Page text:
Good Night and Good Luck

on October 07, 2005 by Annlee Ellingson
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In one of showbiz's more remarkable career about-faces, actor George Clooney has transformed supporting parts in TV's "The Facts of Life" and "Return of the Killer Tomatoes" into a breakthrough role in TV's "ER" and, ultimately, after admitted missteps ("Batman & Robin"), marquee status in smart popcorn fare like "Out of Sight," "The Perfect Storm" and "Ocean's Eleven." Like his producing partner Steven Soderbergh, who executive produces here, Clooney has amassed the industry capital to intersperse commercial with personal pictures. Writing and directing his pet project "Good Night, and Good Luck," he cashes it in.

Starting with his anchorman father's role model and family hero Edward R. Murrow (an uncanny David Strathairn in a star-making turn), Clooney and co-writer/producer Grant Heslov focus on the 1950s CBS newsman's on-air feud with Senator Joseph McCarthy. Defying corporate and sponsorship pressures, "the face of television" exposed McCarthy's scaremongering tactics during his communist witch hunt at the very real risk of becoming a target himself.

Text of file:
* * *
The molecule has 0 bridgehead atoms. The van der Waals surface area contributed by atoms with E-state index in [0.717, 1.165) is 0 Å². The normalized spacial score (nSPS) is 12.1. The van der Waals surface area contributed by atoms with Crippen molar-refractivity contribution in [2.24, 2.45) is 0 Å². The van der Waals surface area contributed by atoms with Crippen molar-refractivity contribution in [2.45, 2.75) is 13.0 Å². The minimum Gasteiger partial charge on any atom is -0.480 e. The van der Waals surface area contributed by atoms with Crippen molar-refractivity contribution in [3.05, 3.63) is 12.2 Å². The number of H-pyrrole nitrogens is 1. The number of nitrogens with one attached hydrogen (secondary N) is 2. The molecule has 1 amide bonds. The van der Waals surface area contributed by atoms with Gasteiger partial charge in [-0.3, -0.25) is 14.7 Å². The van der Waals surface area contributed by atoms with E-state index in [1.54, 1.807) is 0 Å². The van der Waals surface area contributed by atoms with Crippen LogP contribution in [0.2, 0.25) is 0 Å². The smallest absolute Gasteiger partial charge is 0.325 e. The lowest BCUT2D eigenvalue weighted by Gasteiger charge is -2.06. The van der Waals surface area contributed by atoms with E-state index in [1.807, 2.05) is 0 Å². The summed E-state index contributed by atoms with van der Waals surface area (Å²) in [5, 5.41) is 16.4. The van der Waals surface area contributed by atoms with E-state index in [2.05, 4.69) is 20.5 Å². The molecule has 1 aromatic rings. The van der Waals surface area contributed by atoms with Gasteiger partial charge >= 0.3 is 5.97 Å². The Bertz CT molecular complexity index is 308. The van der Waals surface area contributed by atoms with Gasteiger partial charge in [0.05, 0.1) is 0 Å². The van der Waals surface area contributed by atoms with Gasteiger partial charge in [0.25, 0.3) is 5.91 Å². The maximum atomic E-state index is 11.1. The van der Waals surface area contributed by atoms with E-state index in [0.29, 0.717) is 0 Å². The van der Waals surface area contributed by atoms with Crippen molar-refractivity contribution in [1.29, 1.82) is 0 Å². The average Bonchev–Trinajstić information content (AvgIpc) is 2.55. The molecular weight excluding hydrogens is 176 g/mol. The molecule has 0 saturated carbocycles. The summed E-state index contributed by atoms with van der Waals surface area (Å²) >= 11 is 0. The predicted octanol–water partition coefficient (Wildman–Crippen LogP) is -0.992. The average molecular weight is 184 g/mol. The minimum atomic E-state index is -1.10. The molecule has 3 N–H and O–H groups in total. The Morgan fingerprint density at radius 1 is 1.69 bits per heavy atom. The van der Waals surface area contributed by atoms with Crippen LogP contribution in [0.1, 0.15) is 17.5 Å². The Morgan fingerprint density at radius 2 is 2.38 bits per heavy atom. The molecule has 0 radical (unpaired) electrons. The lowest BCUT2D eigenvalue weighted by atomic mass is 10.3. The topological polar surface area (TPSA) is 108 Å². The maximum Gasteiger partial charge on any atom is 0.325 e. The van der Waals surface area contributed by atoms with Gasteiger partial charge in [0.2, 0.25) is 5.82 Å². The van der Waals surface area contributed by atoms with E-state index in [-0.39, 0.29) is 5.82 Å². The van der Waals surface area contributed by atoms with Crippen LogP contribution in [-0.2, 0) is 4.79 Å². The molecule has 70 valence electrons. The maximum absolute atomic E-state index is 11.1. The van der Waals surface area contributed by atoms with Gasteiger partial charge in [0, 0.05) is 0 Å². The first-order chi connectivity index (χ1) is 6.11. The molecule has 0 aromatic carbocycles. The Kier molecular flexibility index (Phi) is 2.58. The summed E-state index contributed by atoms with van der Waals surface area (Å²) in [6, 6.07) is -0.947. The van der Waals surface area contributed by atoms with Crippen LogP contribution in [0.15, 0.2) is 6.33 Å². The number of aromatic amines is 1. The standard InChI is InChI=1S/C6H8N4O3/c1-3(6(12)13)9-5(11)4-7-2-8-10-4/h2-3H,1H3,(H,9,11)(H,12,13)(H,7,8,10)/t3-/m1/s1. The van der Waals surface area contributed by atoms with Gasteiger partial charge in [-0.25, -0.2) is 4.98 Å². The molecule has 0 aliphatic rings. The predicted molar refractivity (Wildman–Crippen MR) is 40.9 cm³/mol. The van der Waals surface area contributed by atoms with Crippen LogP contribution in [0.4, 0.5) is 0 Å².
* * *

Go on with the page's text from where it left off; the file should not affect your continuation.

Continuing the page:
Shot in black and white, "Good Night" interweaves behind-the-scenes newsroom reenactments with archival footage of McCarthy himself and compelling extended clips from the actual hearings for a documentary-esque effect. Yet, with musical interludes by jazz crooner Dianne Reeves -- in another family connection, singing arrangements by Clooney's late Aunt Rosemary with her band -- and scenes that trail off into quiet stillness, there's artistry here, too, in the film's contemplative pace. Moreover, Clooney eschews delving into either Murrow's backstory or his personal life that a lesser picture would have exploited for sentimentalism.

But most provocative is how "Good Night" illuminates contemporary themes vis-a-vis the relationships among the media, government and parent corporations beholden to the bottom line. Amid CBS chairman Les Moonves' recently expressed desire to inject entertainment into the evening news and broadcast journalism's confrontations with public officials during the aftermath of Hurricane Katrina, Murrow's struggles a half-century ago feel all too familiar. Starring David Strathairn, Robert Downey Jr, Patricia Clarkson, Ray Wise, Frank Langella, Jeff Daniels and George Clooney. Directed by George Clooney. Written by George Clooney and Grant Heslov. Produced by Grant Heslov. A Warner Independent release. Drama. Rated PG for mild thematic elements and brief language. Running time: 93 min

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